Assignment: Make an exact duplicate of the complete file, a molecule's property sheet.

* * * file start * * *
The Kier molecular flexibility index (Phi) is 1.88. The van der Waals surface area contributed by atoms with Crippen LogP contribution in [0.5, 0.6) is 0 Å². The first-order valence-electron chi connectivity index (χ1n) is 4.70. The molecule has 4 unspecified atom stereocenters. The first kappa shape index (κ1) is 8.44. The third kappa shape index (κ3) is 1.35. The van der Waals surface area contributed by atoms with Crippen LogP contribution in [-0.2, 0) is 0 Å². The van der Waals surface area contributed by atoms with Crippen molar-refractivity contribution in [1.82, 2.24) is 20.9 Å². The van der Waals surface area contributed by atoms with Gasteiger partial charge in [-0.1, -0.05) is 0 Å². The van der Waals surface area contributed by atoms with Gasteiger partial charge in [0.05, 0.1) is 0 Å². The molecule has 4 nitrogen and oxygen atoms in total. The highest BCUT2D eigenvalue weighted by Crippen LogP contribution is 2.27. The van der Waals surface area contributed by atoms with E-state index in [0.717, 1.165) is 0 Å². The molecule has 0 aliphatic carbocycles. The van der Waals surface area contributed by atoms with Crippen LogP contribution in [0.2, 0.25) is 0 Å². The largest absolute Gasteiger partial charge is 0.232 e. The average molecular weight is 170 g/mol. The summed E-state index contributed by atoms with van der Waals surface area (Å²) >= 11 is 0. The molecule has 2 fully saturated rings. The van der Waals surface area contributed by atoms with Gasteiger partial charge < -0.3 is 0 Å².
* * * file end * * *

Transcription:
The Kier molecular flexibility index (Phi) is 1.88. The van der Waals surface area contributed by atoms with Crippen LogP contribution in [0.5, 0.6) is 0 Å². The first-order valence-electron chi connectivity index (χ1n) is 4.70. The molecule has 4 unspecified atom stereocenters. The first kappa shape index (κ1) is 8.44. The third kappa shape index (κ3) is 1.35. The van der Waals surface area contributed by atoms with Crippen LogP contribution in [-0.2, 0) is 0 Å². The van der Waals surface area contributed by atoms with Crippen molar-refractivity contribution in [1.82, 2.24) is 20.9 Å². The van der Waals surface area contributed by atoms with Gasteiger partial charge in [-0.1, -0.05) is 0 Å². The van der Waals surface area contributed by atoms with Gasteiger partial charge in [0.05, 0.1) is 0 Å². The molecule has 4 nitrogen and oxygen atoms in total. The highest BCUT2D eigenvalue weighted by Crippen LogP contribution is 2.27. The van der Waals surface area contributed by atoms with E-state index in [0.717, 1.165) is 0 Å². The molecule has 0 aliphatic carbocycles. The van der Waals surface area contributed by atoms with Crippen LogP contribution in [0.2, 0.25) is 0 Å². The largest absolute Gasteiger partial charge is 0.232 e. The average molecular weight is 170 g/mol. The summed E-state index contributed by atoms with van der Waals surface area (Å²) >= 11 is 0. The molecule has 2 fully saturated rings. The van der Waals surface area contributed by atoms with Gasteiger partial charge < -0.3 is 0 Å².